The causes of humanitarian crises are complex, often interacting in ways that exacerbate the impact on people and communities.
“We are six people in our tent,” Sory Rasno says. “At night, the wind keeps us awake. There is no privacy, no space. The children start school this year, but they have no place to study. Here we can forget some of our problems.”
“Here” is a women-friendly space at a camp for internally displaced people in northern Iraq. These spaces give women, who traditionally do not speak in public in these communities, a forum and protected space to meet. Here young girls sit on plastic chairs along the wall, knitting. In the middle, a young woman demonstrates on a girl how to twist her hair into an elaborate hairdo. Elderly women are gathered around sewing machines, discussing patterns for dresses and blouses.
The windows are foggy where the breath of many people has condensed; the floor is covered in the mud of many boots. This is the place where faiths, cultures, and life stories meet.
Impromptu language classes often happen in these spaces—the Kurdish-speaking Yazidis teach the Arabic-speaking Christians their language and vice versa. For many Kurds, Arabic is the language spoken by the Iraqi dictator who persecuted the Kurds in the North.
ACT Alliance says, “The humanitarian crisis in Iraq remains one of the largest and most volatile in the world, with a complex reality, rapidly changing vulnerabilities, and serious economic problems. However, despite the defeat of ISIS in Iraq over a year ago, there is still great need for help in order to break the cycle that led to the current events.” Regions like Nineveh and Mosul are still unstable, and livelihoods have been severely damaged and even completely destroyed.
The causes of humanitarian crises (such as the current situation in Iraq) are complex, often interacting in ways that exacerbate the impact on people and communities. The results are the same—death, destruction of shelter and livelihood, wide-scale displacement of people, hunger, and a lack of access to clean water.
Conflict is one key factor in the increase in both the scale and number of humanitarian crises globally. Conflict not only displaces many people, but also makes delivery of assistance more difficult. As a community of faith, the United Church adds its support to a network of global faith-based organizations working together to respond to crises and to support communities to rebuild homes and lives, and restore livelihoods. Now more than ever we are called to persevere in a compassionate response that manages not only the immediate impact of crisis, but also addresses the underlying causes of disaster so that communities become more able to cope with crisis.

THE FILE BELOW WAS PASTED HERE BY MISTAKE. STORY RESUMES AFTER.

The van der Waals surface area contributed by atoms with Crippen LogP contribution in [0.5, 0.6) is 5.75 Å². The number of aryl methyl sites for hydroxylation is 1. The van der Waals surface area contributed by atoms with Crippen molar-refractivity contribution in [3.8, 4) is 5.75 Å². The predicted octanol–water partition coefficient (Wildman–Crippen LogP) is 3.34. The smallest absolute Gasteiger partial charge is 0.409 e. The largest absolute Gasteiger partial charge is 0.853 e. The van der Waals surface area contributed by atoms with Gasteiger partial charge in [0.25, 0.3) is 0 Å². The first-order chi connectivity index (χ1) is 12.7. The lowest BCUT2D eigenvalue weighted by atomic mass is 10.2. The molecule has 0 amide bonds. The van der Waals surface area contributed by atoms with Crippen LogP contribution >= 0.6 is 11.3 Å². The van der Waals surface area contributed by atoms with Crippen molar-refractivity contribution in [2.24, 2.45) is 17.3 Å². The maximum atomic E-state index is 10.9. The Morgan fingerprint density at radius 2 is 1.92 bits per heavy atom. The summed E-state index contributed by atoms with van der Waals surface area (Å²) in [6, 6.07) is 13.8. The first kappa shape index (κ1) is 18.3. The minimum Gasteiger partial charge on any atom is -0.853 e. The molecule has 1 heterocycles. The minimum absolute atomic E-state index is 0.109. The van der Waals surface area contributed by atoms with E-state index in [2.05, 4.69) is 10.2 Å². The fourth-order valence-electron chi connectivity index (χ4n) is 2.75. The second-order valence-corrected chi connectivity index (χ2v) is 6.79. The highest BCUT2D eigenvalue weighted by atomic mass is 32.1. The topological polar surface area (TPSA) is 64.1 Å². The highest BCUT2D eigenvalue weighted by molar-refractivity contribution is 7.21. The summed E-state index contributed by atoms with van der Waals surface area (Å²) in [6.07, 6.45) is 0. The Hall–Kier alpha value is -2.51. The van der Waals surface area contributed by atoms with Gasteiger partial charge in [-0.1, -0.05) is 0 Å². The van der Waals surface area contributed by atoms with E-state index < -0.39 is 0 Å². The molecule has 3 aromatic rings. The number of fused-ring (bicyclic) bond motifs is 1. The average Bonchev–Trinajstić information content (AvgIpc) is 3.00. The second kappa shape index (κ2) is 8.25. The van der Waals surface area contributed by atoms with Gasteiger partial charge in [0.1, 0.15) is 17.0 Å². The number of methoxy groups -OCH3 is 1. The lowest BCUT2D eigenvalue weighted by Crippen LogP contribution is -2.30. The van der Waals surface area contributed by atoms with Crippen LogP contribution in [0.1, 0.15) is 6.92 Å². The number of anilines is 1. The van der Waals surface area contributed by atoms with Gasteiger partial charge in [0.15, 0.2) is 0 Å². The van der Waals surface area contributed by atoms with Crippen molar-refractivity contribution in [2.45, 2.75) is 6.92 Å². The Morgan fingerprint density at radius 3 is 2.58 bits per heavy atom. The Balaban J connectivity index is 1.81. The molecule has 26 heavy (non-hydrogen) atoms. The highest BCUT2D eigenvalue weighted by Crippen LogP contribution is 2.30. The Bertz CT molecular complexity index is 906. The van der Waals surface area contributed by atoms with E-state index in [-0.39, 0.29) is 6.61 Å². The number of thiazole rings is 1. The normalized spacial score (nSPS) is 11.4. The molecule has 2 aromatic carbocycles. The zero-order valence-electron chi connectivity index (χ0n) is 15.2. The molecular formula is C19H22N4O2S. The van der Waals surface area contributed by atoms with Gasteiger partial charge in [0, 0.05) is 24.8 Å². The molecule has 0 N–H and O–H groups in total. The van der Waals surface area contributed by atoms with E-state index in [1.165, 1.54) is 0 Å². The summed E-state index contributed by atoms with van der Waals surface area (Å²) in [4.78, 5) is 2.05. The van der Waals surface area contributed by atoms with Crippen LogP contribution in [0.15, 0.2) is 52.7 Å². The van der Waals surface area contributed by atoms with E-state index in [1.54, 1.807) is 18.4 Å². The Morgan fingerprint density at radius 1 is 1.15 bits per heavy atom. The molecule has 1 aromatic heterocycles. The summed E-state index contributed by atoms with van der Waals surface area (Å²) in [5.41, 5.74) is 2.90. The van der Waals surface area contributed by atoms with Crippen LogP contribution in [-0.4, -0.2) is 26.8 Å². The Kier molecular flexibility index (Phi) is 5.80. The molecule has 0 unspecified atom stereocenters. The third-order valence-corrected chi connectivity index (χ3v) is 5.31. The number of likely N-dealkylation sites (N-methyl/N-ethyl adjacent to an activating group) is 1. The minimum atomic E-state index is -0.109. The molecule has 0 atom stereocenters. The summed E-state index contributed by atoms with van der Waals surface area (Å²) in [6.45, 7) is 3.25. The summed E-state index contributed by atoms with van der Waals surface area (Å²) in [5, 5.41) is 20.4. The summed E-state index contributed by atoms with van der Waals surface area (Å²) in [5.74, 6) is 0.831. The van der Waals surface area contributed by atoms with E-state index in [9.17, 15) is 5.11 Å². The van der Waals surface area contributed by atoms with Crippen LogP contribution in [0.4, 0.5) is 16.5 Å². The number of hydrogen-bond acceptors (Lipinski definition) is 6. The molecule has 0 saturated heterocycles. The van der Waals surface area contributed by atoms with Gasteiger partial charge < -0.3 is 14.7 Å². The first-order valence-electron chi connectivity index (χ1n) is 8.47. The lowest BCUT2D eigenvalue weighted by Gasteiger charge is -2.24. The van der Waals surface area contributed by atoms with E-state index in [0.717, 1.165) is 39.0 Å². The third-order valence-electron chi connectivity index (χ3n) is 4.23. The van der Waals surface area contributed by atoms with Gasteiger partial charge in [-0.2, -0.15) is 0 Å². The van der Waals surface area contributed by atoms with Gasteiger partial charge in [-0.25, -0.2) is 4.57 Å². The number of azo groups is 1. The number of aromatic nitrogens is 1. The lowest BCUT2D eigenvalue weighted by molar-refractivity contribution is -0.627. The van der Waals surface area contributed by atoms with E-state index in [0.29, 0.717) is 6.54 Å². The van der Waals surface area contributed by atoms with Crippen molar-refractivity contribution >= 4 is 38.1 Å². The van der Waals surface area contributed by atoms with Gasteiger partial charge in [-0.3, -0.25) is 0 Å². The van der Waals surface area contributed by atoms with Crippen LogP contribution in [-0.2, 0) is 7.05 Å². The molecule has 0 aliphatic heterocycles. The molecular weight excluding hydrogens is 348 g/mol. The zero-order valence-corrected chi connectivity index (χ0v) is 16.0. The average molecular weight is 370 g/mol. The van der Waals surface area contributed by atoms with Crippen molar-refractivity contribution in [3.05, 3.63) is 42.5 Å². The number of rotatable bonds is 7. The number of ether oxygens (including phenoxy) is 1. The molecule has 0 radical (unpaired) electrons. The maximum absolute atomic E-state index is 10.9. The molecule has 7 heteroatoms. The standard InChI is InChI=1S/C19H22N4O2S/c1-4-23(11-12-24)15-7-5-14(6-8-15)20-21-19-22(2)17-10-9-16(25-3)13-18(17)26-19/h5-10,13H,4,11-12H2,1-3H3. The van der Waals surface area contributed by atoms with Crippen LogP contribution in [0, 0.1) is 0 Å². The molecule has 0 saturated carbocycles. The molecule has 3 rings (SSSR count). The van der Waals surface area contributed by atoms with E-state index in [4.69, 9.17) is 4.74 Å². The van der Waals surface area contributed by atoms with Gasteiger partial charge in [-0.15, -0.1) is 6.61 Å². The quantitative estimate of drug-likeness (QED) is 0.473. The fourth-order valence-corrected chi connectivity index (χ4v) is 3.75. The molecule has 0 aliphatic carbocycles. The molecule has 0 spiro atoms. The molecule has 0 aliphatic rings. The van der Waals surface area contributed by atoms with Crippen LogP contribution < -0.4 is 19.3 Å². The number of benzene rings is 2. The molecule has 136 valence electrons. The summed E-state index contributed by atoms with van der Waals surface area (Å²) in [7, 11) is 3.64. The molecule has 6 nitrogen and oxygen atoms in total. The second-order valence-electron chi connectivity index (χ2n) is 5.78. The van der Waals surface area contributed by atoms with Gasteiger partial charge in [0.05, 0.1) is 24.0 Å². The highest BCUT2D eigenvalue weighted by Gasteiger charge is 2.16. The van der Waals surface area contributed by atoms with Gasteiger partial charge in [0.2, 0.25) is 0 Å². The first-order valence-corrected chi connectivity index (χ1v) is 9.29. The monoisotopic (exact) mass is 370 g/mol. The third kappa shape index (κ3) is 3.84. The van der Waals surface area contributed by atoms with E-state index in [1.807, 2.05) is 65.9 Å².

ACT Alliance members have responded in Iraq by providing food, water and shelter items. De-mining (the removal of landmines), landmine awareness education, water infrastructure repairs, and provision of building materials have enabled some Iraqi families to return to their homes. The rebuilding of schools has encouraged some children to return to school, ensuring that children will have access to education.
The lack of income is one of the most commonly mentioned problems among both internally displaced people and returnee families. ACT members responded with cash for work activities, sustainable income generation through providing training, equipment for farming, as well as business start-ups or re-start-ups. Women and children receive specialized help to cope with their negative experiences. Social reconciliation activities helped to restore the trust between different ethnic and religious communities that was severely damaged by the recent conflict.
The generous support of United Church people has contributed to making a difference in the lives of Iraqis.
—Pat Elson is the Emergency Response Coordinator in the Church in Mission Unit of the General Council Office.